The question for the extension of care into the n+1 generation is its relationship to our ability to represent generation n when it extends past the threshold of the representable. We know a pre-hominid primate would care for its offspring, and for its offspring’s offspring. Would it care about us, even if we were it’s nth offspring? When our offspring’s offsprings aren’t human, or are alien from us in some other sense, will we care? But can we not care if n-1 does?

To Scotland.

Not even going to bother alluding to the fact that it’s been about a century since I updated this blog:

[Copy/pasted from my Facebook announcement.]

Friends and family, I have news.

Many of you may already know, but I have been offered a post as lecturer at the Institute of Art, Media and Computer Games of the University of Abertay Dundee in Dundee, Scotland, and my family and I are moving to the UK at the end of this month. It’s the oldest game design program in Europe, and I’m looking forward to pursuing my ongoing research on games, software and culture, while teaching courses on the history, theory and contexts of digital media and games.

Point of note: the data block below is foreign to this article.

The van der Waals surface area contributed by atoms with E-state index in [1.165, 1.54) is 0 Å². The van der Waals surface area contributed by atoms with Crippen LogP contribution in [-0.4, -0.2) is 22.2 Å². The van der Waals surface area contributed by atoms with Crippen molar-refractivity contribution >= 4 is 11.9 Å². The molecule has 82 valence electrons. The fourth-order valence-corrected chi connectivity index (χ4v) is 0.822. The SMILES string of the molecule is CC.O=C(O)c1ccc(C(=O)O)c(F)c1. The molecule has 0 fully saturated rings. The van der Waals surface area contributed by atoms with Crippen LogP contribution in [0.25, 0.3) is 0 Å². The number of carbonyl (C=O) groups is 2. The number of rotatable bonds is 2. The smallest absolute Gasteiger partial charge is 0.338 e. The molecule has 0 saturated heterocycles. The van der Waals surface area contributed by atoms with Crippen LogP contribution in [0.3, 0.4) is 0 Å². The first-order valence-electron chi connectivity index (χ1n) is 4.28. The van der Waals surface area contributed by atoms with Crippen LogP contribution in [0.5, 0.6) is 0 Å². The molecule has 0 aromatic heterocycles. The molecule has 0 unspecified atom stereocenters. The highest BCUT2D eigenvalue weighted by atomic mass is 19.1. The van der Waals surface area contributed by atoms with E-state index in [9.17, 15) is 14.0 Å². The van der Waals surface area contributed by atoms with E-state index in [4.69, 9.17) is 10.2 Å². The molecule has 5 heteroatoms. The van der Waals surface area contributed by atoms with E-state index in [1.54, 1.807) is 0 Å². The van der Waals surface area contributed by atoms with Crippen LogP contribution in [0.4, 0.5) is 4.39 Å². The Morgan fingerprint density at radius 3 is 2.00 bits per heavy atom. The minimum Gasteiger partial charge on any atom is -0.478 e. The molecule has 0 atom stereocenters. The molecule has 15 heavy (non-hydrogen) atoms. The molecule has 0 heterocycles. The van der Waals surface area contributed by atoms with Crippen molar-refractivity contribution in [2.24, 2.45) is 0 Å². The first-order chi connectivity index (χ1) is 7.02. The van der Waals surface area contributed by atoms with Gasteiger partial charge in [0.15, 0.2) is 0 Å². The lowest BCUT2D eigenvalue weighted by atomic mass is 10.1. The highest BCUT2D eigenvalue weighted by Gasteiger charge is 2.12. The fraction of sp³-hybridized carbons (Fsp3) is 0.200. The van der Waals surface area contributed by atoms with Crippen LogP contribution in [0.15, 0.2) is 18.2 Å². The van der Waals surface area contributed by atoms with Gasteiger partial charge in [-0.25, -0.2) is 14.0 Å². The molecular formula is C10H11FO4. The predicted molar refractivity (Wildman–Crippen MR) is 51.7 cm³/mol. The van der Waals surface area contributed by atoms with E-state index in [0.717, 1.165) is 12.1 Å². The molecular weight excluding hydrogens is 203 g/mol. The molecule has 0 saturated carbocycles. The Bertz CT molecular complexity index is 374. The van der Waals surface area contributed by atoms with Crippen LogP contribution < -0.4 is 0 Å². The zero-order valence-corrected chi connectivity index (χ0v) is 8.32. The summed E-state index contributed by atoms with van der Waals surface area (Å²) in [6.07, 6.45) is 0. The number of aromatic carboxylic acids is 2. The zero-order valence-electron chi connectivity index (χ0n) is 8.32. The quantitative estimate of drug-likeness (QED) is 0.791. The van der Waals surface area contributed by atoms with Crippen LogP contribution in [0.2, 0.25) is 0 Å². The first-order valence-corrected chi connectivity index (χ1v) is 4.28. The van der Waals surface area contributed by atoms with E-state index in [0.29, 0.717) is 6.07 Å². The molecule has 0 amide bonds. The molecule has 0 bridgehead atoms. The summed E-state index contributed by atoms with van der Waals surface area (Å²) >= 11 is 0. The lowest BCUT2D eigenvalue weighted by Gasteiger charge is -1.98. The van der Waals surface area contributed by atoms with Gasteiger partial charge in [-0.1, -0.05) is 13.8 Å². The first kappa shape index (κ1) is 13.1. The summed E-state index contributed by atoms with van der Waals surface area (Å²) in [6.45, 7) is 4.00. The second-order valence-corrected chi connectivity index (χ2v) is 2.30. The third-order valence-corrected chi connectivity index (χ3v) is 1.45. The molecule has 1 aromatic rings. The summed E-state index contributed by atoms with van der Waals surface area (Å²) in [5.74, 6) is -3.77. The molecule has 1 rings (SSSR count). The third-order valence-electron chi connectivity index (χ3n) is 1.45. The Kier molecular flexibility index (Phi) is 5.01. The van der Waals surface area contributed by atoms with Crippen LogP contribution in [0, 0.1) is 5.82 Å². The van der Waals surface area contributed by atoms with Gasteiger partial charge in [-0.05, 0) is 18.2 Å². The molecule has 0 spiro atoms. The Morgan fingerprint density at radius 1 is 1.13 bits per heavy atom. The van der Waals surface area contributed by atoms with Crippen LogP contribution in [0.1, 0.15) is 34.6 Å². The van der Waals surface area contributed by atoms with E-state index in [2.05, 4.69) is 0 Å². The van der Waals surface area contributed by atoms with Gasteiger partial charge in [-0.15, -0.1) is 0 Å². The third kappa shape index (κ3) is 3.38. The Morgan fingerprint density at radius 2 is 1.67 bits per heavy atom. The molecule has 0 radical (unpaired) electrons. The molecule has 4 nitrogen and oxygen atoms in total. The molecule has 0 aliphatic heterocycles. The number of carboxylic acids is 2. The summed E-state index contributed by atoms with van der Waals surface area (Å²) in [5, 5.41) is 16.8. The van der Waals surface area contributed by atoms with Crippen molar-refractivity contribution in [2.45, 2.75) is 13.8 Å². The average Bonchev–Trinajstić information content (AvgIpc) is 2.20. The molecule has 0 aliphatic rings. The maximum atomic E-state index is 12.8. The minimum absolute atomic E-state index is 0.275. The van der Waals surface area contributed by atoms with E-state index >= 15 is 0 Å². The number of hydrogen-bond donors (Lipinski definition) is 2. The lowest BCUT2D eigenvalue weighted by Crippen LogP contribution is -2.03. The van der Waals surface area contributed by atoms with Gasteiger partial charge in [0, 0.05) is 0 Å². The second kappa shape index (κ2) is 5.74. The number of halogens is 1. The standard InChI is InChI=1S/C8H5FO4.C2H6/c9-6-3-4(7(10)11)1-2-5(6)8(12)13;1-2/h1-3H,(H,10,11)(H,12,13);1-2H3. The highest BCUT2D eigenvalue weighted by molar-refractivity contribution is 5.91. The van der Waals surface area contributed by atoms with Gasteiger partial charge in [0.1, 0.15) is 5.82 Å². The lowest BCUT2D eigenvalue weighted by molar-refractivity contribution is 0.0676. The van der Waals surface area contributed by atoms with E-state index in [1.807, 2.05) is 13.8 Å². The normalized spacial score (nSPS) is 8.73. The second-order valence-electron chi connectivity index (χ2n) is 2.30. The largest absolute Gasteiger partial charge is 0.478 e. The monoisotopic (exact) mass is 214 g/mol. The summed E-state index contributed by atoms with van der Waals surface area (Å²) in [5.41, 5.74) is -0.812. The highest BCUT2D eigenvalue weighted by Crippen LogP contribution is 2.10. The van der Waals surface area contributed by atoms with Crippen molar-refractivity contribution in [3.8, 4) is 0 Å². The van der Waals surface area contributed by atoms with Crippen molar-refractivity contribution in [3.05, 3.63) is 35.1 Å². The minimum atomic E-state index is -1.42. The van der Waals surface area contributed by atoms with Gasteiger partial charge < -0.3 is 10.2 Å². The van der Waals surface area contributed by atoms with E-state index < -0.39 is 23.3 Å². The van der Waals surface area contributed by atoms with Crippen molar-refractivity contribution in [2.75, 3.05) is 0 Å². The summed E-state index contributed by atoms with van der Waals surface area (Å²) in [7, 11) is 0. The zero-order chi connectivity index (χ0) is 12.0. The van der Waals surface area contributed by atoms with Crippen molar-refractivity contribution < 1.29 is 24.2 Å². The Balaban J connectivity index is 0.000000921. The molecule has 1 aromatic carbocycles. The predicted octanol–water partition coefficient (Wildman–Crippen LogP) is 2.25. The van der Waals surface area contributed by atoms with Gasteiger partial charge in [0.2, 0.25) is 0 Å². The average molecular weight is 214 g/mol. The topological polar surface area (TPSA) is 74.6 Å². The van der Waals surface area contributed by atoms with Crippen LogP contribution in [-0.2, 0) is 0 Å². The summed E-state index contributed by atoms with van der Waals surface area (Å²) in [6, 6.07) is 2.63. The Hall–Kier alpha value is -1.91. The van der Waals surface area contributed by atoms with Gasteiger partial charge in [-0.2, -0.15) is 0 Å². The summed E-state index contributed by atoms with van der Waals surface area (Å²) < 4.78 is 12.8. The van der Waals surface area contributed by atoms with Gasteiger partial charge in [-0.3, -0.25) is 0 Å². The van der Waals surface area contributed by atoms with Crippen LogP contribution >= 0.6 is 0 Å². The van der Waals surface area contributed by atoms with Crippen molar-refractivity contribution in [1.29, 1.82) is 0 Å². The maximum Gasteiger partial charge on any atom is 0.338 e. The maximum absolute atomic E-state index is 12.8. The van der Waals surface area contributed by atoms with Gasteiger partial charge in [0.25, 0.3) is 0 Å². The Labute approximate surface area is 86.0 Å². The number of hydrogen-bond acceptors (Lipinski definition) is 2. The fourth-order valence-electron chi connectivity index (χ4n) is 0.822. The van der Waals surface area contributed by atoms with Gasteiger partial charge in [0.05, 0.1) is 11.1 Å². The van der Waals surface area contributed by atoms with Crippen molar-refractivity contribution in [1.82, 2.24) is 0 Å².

I have been very fortunate to be part of the USC Interactive Media & Games program: I believe there is none better. I will deeply miss the colleagues and friends I’ve met here, who provided me with ongoing intellectual stimulation, creative energy, and unabashed support. Also, I will miss the students: I continue to admire their enthusiasm, focus, and dedication to making wonderful and compelling interactive work, and though it sounds like a hoary cliché, I’ll say it: I’ve learned as much, or more, from them than I believe they learned from me.

Fortunately, I will still have the privilege of working with USC Interactive faculty and students: Abertay and USC are collaborating on a research project with the Victoria and Albert Museum, called Video Games in the Museum. And I’ll continue to advise USC students as an outside advisor. In fact, I would like to see a USC team or two participating in Abertay’s Dare To Be Digital 9-week residential game jam.